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Donald Trump’s hair-raising issue

He recently complained that high-efficiency showerheads mess with his hair. That really raised our dander.
Trump speaking at the 2015 Iowa GOP Lincoln Dinner in May 2015. (Photo by Gage Skidmore, Wikimedia Commons.)

Right away, let’s be clear: This is not a political post.

It’s about water.

And when a prominent person publicly pontificates about a water issue and misses the facts, we feel obliged to set the record straight. (Remember our open letter to Jay Z?)

This time, that person is Donald Trump, and the issue is his hair.

That’s right — his hair! Sometimes, you just can’t make this stuff up!

At a December campaign stop in South Carolina, Trump was asked for his views on water regulations imposed by the Environmental Protection Agency. His response, as chronicled by Time magazine:

“I’ll give you one regulation,” Trump said, launching into an example of how strict environmental rules can hurt everyday Americans with great hair. “So I build, and I build a lot of stuff. And I go into areas where they have tremendous water… And you have sinks where the water doesn’t come out…. You have showers where I can’t wash my hair properly, it’s a disaster!” he said, to laughter from the crowd. “They have restrictors put in. The problem is you stay under the shower for five times as long.”

We thought about Trump’s remarks and some of the possible issues they raised, including:

  • How much water does Donald Trump’s hair really use in a year?
  • Is there a higher-efficiency hairdo Trump should consider?
  • What impact will climate change have on Trump’s hair in the next decade?

But we decided to stick to what we know best: water and the efficient use of it. In particular, high-efficiency showerheads are near and dear to our hearts. In 2014, Denver Water supported Colorado Senate Bill 103, which phases out the sale of less efficient faucets, toilets, urinals and showerheads starting this year. The governor signed the measure in 2014.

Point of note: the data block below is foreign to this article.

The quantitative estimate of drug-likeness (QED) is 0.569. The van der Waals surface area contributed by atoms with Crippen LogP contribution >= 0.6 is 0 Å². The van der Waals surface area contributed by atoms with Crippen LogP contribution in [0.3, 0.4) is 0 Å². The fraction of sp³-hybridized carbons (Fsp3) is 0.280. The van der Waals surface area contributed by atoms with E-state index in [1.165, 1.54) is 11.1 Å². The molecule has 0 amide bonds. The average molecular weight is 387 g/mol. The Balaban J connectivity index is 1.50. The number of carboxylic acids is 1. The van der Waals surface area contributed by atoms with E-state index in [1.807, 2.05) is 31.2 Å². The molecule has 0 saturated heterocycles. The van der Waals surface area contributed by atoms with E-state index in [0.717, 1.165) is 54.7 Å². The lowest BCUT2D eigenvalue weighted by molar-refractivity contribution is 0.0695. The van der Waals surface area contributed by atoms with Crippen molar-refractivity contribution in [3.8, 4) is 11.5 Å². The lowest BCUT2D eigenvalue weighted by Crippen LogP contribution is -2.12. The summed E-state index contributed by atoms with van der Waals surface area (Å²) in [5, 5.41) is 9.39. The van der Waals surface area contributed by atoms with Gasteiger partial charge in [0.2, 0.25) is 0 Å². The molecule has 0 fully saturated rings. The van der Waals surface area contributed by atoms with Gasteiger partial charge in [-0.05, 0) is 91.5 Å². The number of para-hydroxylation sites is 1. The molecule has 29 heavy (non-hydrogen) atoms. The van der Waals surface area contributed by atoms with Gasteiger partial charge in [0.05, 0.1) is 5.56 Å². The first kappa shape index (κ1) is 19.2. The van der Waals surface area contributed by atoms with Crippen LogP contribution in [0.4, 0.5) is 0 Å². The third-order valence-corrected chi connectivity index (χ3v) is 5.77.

The new law requires retailers to sell only WaterSense-labeled products (the water equivalent to the well-known EnergyStar label). The bill’s supporters (including us) believe the change could save up to 13 billion gallons of water per year by 2050.

High-efficiency showerheads must pass performance tests to meet consumers' high standards. (Courtesy ©

To use a favorite Trump word, that savings is “huuuge.”

Greater water efficiency is also one of the cornerstone recommendations in Colorado’s recently released water plan, a plan Denver Water played a role in crafting. And water efficiency, like conservation, is important in Colorado’s semi-arid climate. It’s why our customers have reduced their per capita water consumption by 22 percent since 2002 (and the terrible drought that year), even though we’ve seen over a 10 percent population increase during that same time.

If this were 1996, we might have a bit more sympathy for Trump’s complaint. (You might remember this little gem from that year.) But today’s WaterSense showerheads have to pass performance tests to ensure the flow meets customers’ expectations, even while using significantly less water.

So Trump’s criticism is slightly outdated, if not obsolete. As for regulation, water-efficient devices are endorsed by public- and private-sector entities and businesses from nearly every area of the economy. Changing to these fixtures is an easy way to save both water and money.

So here’s our bottom line: You can still use water wisely while having amazing hair. And the efficient use of water should, well, trump politics every time.